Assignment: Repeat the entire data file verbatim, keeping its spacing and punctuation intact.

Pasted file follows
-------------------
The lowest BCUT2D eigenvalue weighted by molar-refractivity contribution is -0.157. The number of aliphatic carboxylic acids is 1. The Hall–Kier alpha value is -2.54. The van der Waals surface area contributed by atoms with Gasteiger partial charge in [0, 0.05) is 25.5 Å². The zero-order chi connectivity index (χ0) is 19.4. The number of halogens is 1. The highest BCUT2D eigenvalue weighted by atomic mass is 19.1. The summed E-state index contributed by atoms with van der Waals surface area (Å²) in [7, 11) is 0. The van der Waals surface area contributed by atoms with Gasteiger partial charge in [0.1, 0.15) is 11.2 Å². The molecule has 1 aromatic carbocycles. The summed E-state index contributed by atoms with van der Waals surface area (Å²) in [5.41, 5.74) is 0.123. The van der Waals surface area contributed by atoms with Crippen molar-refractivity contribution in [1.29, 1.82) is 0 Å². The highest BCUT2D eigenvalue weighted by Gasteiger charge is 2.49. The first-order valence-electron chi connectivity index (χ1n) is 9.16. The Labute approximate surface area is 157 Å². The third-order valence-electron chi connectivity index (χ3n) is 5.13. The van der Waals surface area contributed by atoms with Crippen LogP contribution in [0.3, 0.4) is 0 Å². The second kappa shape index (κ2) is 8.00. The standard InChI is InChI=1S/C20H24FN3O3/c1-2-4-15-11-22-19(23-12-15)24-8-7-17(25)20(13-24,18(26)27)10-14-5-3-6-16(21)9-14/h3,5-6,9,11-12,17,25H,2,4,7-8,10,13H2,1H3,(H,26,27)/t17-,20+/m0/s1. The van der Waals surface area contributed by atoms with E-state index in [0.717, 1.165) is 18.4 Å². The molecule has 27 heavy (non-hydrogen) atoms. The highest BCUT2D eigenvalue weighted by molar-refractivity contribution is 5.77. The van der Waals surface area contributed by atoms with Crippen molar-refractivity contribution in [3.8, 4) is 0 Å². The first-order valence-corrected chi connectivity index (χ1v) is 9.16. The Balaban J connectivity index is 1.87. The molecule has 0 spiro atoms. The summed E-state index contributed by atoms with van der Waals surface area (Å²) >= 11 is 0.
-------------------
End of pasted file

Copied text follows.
The lowest BCUT2D eigenvalue weighted by molar-refractivity contribution is -0.157. The number of aliphatic carboxylic acids is 1. The Hall–Kier alpha value is -2.54. The van der Waals surface area contributed by atoms with Gasteiger partial charge in [0, 0.05) is 25.5 Å². The zero-order chi connectivity index (χ0) is 19.4. The number of halogens is 1. The highest BCUT2D eigenvalue weighted by atomic mass is 19.1. The summed E-state index contributed by atoms with van der Waals surface area (Å²) in [7, 11) is 0. The van der Waals surface area contributed by atoms with Gasteiger partial charge in [0.1, 0.15) is 11.2 Å². The molecule has 1 aromatic carbocycles. The summed E-state index contributed by atoms with van der Waals surface area (Å²) in [5.41, 5.74) is 0.123. The van der Waals surface area contributed by atoms with Crippen molar-refractivity contribution in [1.29, 1.82) is 0 Å². The highest BCUT2D eigenvalue weighted by Gasteiger charge is 2.49. The first-order valence-electron chi connectivity index (χ1n) is 9.16. The Labute approximate surface area is 157 Å². The third-order valence-electron chi connectivity index (χ3n) is 5.13. The van der Waals surface area contributed by atoms with Crippen LogP contribution in [0.3, 0.4) is 0 Å². The second kappa shape index (κ2) is 8.00. The standard InChI is InChI=1S/C20H24FN3O3/c1-2-4-15-11-22-19(23-12-15)24-8-7-17(25)20(13-24,18(26)27)10-14-5-3-6-16(21)9-14/h3,5-6,9,11-12,17,25H,2,4,7-8,10,13H2,1H3,(H,26,27)/t17-,20+/m0/s1. The van der Waals surface area contributed by atoms with E-state index in [0.717, 1.165) is 18.4 Å². The molecule has 27 heavy (non-hydrogen) atoms. The highest BCUT2D eigenvalue weighted by molar-refractivity contribution is 5.77. The van der Waals surface area contributed by atoms with Crippen molar-refractivity contribution in [3.8, 4) is 0 Å². The first-order valence-corrected chi connectivity index (χ1v) is 9.16. The Balaban J connectivity index is 1.87. The molecule has 0 spiro atoms. The summed E-state index contributed by atoms with van der Waals surface area (Å²) >= 11 is 0.